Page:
Polyvore CEO: To succeed, write ‘good, clean code’
FORTUNE—Jess Lee, the 31-year-old CEO and co-founder of fashion discovery site Polyvore, is party natty, part nerd: she has a Bachelors of Science in computer science from Stanford University, is a former product manager at Google, and runs a website that helps people discover and shop for fashion, beauty, and home décor products through magazine-like displays. After she attended the Fortune Brainstorm Tech conference, we asked Lee 10 questions about work and play.
1. What business or technology person do you admire most? Why?
Jeff Bezos for his ability to innovate. Amazon has been continuously disrupting other industries for almost 20 years.
Also, Google. When I worked there, I learned a lot about how to build a great culture that attracts smart people and empowers them to make an impact.
2. What technology sector excites you most?
Social commerce! I’m really excited to unlock the potential of Polyvore’s taste graph to help people discover and shop for things they love. The only way to get taste data is through a social community of tastemakers, which Polyvore has.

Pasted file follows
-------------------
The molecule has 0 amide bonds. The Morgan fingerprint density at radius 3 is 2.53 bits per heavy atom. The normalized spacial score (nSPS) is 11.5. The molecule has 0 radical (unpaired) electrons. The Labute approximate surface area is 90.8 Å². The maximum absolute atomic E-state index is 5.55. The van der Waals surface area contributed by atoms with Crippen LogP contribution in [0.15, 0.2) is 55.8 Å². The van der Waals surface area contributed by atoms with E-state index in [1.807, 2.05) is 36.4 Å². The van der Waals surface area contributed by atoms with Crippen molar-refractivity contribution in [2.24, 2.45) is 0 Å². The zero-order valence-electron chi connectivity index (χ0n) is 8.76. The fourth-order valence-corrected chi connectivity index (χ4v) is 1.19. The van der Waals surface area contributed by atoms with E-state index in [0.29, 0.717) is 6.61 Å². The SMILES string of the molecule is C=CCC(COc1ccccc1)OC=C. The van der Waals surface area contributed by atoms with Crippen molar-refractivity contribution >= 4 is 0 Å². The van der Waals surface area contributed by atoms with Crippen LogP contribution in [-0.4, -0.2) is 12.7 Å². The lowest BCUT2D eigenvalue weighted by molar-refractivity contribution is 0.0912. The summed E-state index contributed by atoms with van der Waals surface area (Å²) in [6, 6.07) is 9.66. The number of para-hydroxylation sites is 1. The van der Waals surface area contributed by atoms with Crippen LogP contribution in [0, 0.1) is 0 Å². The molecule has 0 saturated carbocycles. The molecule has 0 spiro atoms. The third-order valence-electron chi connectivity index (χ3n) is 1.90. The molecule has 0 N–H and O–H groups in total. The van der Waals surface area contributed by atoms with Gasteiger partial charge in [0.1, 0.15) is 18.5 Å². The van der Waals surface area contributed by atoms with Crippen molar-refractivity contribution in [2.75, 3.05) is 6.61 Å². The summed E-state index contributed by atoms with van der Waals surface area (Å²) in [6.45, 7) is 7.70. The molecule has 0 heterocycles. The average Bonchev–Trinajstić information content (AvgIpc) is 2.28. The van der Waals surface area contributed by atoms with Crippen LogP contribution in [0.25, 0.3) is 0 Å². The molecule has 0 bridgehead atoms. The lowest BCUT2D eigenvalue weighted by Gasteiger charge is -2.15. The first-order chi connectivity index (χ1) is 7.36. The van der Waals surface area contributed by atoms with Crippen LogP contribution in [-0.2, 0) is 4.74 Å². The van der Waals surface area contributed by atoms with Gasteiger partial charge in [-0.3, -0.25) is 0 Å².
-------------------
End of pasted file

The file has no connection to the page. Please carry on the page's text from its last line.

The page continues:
3. What would you do if you weren’t working at your current job?
Draw a graphic novel! But it probably wouldn’t be very successful, so I’m glad I have my day job at Polyvore.
4. What is your greatest achievement?
Helping to build a company that has passionate users, a talented team, and is profitable. We still have a long way to go, but I also realize many companies never make it this far.
5. What is one characteristic that every leader should possess?
Tenacity. Nothing worth doing is easy.
6. What do you do to live a balanced life?
By being disciplined about doing a few things well. Work can take over your life if you try to do too many things at once. It’s better to say no to some things and focus on excelling at the things that truly matter.
7. What was the last book you read?
Attack on Titan [by Hajime Isayama]. It’s a manga about a post-apocalyptic world filled with man-eating giants.
8. What was the most important thing you learned in school?
How to write code. My group programming projects at Stanford not only taught me the importance of writing good, clean code that others can read/maintain, but also the thrill of shipping a product after many long nights of hard work.
9. What was your first job?
I sold anime-style commissioned artwork on eBay. Someone once paid me $75 to draw a picture of them in the arms of their favorite character from the manga Ranma 1/2. That was fun!
10. If you could have one superpower, what would it be?
Telekinesis. At the atomic level, you could manipulate cells and heal people. At a larger scale, you could levitate yourself and fly.
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